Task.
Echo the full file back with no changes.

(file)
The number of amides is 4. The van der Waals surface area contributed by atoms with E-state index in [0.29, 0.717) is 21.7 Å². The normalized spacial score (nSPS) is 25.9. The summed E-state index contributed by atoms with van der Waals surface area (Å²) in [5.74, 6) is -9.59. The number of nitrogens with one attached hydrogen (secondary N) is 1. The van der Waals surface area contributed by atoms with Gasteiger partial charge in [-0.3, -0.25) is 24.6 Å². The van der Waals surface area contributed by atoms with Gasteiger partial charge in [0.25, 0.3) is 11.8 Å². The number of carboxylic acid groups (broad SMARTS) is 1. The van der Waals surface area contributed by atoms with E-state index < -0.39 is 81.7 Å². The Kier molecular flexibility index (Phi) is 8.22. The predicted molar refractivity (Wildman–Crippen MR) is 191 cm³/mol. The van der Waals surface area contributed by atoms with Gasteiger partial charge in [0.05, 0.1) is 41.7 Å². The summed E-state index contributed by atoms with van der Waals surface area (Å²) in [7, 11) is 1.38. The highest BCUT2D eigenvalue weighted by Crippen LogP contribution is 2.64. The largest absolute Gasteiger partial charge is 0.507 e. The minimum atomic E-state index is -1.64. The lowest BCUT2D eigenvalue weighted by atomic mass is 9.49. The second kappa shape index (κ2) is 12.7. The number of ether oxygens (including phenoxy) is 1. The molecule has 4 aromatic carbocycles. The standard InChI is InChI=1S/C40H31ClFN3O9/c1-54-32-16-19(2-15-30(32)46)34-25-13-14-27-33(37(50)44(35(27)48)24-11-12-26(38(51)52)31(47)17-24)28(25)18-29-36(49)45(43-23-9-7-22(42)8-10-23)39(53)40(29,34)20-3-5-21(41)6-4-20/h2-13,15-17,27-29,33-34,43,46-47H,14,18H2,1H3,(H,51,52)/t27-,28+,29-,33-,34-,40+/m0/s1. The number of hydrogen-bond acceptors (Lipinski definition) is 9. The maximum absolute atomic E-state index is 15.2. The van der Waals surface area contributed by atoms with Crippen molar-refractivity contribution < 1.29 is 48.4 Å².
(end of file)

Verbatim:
The number of amides is 4. The van der Waals surface area contributed by atoms with E-state index in [0.29, 0.717) is 21.7 Å². The normalized spacial score (nSPS) is 25.9. The summed E-state index contributed by atoms with van der Waals surface area (Å²) in [5.74, 6) is -9.59. The number of nitrogens with one attached hydrogen (secondary N) is 1. The van der Waals surface area contributed by atoms with Gasteiger partial charge in [-0.3, -0.25) is 24.6 Å². The van der Waals surface area contributed by atoms with Gasteiger partial charge in [0.25, 0.3) is 11.8 Å². The number of carboxylic acid groups (broad SMARTS) is 1. The van der Waals surface area contributed by atoms with E-state index < -0.39 is 81.7 Å². The Kier molecular flexibility index (Phi) is 8.22. The predicted molar refractivity (Wildman–Crippen MR) is 191 cm³/mol. The van der Waals surface area contributed by atoms with Gasteiger partial charge in [0.05, 0.1) is 41.7 Å². The summed E-state index contributed by atoms with van der Waals surface area (Å²) in [7, 11) is 1.38. The highest BCUT2D eigenvalue weighted by Crippen LogP contribution is 2.64. The largest absolute Gasteiger partial charge is 0.507 e. The minimum atomic E-state index is -1.64. The lowest BCUT2D eigenvalue weighted by atomic mass is 9.49. The second kappa shape index (κ2) is 12.7. The number of ether oxygens (including phenoxy) is 1. The molecule has 4 aromatic carbocycles. The standard InChI is InChI=1S/C40H31ClFN3O9/c1-54-32-16-19(2-15-30(32)46)34-25-13-14-27-33(37(50)44(35(27)48)24-11-12-26(38(51)52)31(47)17-24)28(25)18-29-36(49)45(43-23-9-7-22(42)8-10-23)39(53)40(29,34)20-3-5-21(41)6-4-20/h2-13,15-17,27-29,33-34,43,46-47H,14,18H2,1H3,(H,51,52)/t27-,28+,29-,33-,34-,40+/m0/s1. The number of hydrogen-bond acceptors (Lipinski definition) is 9. The maximum absolute atomic E-state index is 15.2. The van der Waals surface area contributed by atoms with Crippen molar-refractivity contribution < 1.29 is 48.4 Å².